Welcome to the Department of Nursing at Galveston College. The outstanding faculty and staff provide an excellent environment for learning the Arts & Science components of nursing. The faculty and staff are ready to help students meet their educational needs and expand their education in the future. The Department of Nursing partners with many excellent healthcare institutions and clinical sites to provide students resources to practice the theoretical concepts learned in the classroom and simulation laboratory.
Galveston College has a student-centered learning environment dedicated to helping develop professional nurses to serve their communities through educational programs in which students learn to provide high-quality healthcare. As a Galveston College nursing student you will be challenged to strive for excellence and professionalism in many diverse settings, both in theory and clinical courses.
- Vocational Nursing
- Associate Degree Nursing
- EMT-P to RN Transition
- LVN to RN Transition
See the most recent college catalog for additional information and course descriptions.
Mission, Vision & Philosophy Statements
We believe the purpose of the Nursing Department is to offer Nursing degree programs and certificates which combine professional and liberal arts education within the framework of the college.
The nursing curriculum is based on the belief that humankind has dignity and worth. Individuals have the ability to plan, invent, discover, and direct their own lives. They relate through physical, emotional, intellectual, social and spiritual development. This includes the acquisition of values and beliefs which influence their decisions.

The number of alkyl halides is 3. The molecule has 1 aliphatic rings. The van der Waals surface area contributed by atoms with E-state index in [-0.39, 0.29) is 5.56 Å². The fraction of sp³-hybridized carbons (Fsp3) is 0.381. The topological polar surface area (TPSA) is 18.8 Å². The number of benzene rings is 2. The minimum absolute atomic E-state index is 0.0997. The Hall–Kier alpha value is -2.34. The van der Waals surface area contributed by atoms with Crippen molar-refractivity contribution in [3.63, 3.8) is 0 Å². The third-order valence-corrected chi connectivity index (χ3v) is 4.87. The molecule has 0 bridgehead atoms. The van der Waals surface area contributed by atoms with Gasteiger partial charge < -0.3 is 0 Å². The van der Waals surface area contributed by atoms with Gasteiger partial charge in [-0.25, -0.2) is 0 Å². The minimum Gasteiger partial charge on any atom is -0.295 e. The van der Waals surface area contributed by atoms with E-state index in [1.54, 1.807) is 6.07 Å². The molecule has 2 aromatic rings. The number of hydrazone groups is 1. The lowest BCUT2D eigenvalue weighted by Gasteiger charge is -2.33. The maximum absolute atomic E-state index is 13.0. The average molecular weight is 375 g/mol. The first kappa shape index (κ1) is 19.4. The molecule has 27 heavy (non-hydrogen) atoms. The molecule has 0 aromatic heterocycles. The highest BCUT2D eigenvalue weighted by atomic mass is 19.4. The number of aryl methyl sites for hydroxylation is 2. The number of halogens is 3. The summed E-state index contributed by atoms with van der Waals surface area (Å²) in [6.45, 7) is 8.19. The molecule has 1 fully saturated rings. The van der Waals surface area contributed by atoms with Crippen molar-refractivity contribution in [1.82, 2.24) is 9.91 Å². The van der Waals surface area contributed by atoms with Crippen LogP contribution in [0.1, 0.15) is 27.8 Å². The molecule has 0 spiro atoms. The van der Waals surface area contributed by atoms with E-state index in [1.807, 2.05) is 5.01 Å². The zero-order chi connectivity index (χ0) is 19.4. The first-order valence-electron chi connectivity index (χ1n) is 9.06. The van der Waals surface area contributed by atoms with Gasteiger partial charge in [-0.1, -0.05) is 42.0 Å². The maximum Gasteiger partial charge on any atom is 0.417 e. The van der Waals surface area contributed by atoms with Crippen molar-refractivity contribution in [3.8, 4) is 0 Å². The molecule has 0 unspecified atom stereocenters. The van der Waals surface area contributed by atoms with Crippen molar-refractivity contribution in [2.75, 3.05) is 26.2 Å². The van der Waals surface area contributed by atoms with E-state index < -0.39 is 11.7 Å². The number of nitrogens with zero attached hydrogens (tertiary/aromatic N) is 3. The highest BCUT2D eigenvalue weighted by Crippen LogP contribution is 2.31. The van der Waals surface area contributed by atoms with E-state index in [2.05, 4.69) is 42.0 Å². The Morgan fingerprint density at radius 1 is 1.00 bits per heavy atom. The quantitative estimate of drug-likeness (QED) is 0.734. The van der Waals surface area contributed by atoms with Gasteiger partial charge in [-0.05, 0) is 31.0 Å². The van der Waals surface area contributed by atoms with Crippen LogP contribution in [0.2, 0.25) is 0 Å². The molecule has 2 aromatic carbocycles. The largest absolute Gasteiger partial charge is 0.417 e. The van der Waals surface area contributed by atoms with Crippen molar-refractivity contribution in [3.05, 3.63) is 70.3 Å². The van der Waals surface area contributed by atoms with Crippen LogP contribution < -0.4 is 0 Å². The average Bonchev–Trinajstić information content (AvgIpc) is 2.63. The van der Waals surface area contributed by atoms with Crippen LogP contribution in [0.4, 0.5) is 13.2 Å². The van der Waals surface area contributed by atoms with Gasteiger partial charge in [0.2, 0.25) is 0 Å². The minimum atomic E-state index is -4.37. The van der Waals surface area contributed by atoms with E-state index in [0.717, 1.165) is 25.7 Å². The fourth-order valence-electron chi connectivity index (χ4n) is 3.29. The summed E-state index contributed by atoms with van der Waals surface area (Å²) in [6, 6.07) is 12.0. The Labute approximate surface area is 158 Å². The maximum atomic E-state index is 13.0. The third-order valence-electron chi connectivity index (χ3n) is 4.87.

We believe the Nursing Department at Galveston College is an integral part of the college community and as such we are actively involved in meeting the needs of the local community. As nursing educators, we are in partnership with students during their enrollment in the Galveston College Associate Degree Nursing Program. This partnership is a vital link in the educational process. Students and faculty share the responsibility for identifying learning agendas.
As faculty the goal is to empower students to learn and to pursue lifelong learning throughout their nursing careers. We believe that adult learners in the community college setting bring a variety of life experiences to the classroom and the clinical areas. Students need to build on these life experiences to fully develop their nursing potential. We believe that students need to be involved in making educational choices and selecting options to best meet their needs. Our role as faculty is to facilitate the transition from empowered student to life-long learning professionals.
We believe nurses are actively involved in decision-making and coordinating care with the client and health care team. To this end, we believe the clinical reasoning skills of students must be finely cultivated throughout the educational process at Galveston College. As graduates they will become competent practitioners able to make knowledgeable decisions based on moral and ethical reasoning, and evidence-based research and be accountable for their practice in accordance with the Nursing Practice Act. As graduates they will be prepared to meet health care needs by providing direct client care in acute care and community settings. We believe that the nursing process is the basis for decision making and actively incorporate this concept into all nursing courses.